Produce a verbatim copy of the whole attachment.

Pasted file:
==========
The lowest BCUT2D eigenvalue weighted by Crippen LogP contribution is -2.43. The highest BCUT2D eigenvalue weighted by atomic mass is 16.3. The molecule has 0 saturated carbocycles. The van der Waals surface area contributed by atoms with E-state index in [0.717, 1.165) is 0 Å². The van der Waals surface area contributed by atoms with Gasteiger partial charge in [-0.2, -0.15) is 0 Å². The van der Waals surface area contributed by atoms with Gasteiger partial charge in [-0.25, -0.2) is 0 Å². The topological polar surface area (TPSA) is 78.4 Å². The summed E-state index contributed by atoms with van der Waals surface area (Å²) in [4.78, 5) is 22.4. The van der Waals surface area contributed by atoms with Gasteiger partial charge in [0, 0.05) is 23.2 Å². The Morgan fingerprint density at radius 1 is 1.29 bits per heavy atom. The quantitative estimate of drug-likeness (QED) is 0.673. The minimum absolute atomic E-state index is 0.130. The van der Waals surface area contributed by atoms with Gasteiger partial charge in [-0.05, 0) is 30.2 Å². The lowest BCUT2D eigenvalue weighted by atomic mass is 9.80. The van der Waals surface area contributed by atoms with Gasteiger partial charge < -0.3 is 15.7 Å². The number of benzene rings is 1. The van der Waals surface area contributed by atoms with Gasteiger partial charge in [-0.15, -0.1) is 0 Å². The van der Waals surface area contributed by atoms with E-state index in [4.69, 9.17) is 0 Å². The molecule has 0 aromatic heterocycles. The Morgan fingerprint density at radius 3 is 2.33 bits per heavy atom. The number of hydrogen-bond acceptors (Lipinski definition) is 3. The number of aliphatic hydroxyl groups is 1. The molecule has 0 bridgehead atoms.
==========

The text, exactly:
The lowest BCUT2D eigenvalue weighted by Crippen LogP contribution is -2.43. The highest BCUT2D eigenvalue weighted by atomic mass is 16.3. The molecule has 0 saturated carbocycles. The van der Waals surface area contributed by atoms with E-state index in [0.717, 1.165) is 0 Å². The van der Waals surface area contributed by atoms with Gasteiger partial charge in [-0.2, -0.15) is 0 Å². The van der Waals surface area contributed by atoms with Gasteiger partial charge in [-0.25, -0.2) is 0 Å². The topological polar surface area (TPSA) is 78.4 Å². The summed E-state index contributed by atoms with van der Waals surface area (Å²) in [4.78, 5) is 22.4. The van der Waals surface area contributed by atoms with Gasteiger partial charge in [0, 0.05) is 23.2 Å². The Morgan fingerprint density at radius 1 is 1.29 bits per heavy atom. The quantitative estimate of drug-likeness (QED) is 0.673. The minimum absolute atomic E-state index is 0.130. The van der Waals surface area contributed by atoms with Gasteiger partial charge in [-0.05, 0) is 30.2 Å². The lowest BCUT2D eigenvalue weighted by atomic mass is 9.80. The van der Waals surface area contributed by atoms with Gasteiger partial charge < -0.3 is 15.7 Å². The number of benzene rings is 1. The van der Waals surface area contributed by atoms with Gasteiger partial charge in [-0.15, -0.1) is 0 Å². The van der Waals surface area contributed by atoms with E-state index in [4.69, 9.17) is 0 Å². The molecule has 0 aromatic heterocycles. The Morgan fingerprint density at radius 3 is 2.33 bits per heavy atom. The number of hydrogen-bond acceptors (Lipinski definition) is 3. The number of aliphatic hydroxyl groups is 1. The molecule has 0 bridgehead atoms.